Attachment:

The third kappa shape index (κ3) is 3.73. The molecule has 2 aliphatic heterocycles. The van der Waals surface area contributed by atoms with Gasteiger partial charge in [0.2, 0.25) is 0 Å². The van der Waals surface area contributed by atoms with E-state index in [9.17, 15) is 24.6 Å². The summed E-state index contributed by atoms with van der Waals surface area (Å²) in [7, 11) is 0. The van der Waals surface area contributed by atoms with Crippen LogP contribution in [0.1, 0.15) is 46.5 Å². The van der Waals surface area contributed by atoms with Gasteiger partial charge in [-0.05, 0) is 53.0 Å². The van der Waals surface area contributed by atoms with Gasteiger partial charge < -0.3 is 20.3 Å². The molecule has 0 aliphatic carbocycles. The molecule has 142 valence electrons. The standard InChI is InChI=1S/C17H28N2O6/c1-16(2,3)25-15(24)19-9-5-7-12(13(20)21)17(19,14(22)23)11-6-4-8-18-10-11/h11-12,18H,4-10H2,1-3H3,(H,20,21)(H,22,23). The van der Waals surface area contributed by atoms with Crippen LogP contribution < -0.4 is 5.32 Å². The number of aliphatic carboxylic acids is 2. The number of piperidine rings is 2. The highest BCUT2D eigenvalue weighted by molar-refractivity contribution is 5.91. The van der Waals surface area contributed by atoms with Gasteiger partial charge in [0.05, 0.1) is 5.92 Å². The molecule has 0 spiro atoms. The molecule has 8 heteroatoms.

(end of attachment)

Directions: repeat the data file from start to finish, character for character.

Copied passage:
The third kappa shape index (κ3) is 3.73. The molecule has 2 aliphatic heterocycles. The van der Waals surface area contributed by atoms with Gasteiger partial charge in [0.2, 0.25) is 0 Å². The van der Waals surface area contributed by atoms with E-state index in [9.17, 15) is 24.6 Å². The summed E-state index contributed by atoms with van der Waals surface area (Å²) in [7, 11) is 0. The van der Waals surface area contributed by atoms with Crippen LogP contribution in [0.1, 0.15) is 46.5 Å². The van der Waals surface area contributed by atoms with Gasteiger partial charge in [-0.05, 0) is 53.0 Å². The van der Waals surface area contributed by atoms with Gasteiger partial charge < -0.3 is 20.3 Å². The molecule has 0 aliphatic carbocycles. The molecule has 142 valence electrons. The standard InChI is InChI=1S/C17H28N2O6/c1-16(2,3)25-15(24)19-9-5-7-12(13(20)21)17(19,14(22)23)11-6-4-8-18-10-11/h11-12,18H,4-10H2,1-3H3,(H,20,21)(H,22,23). The van der Waals surface area contributed by atoms with Crippen LogP contribution < -0.4 is 5.32 Å². The number of aliphatic carboxylic acids is 2. The number of piperidine rings is 2. The highest BCUT2D eigenvalue weighted by molar-refractivity contribution is 5.91. The van der Waals surface area contributed by atoms with Gasteiger partial charge in [0.05, 0.1) is 5.92 Å². The molecule has 0 spiro atoms. The molecule has 8 heteroatoms.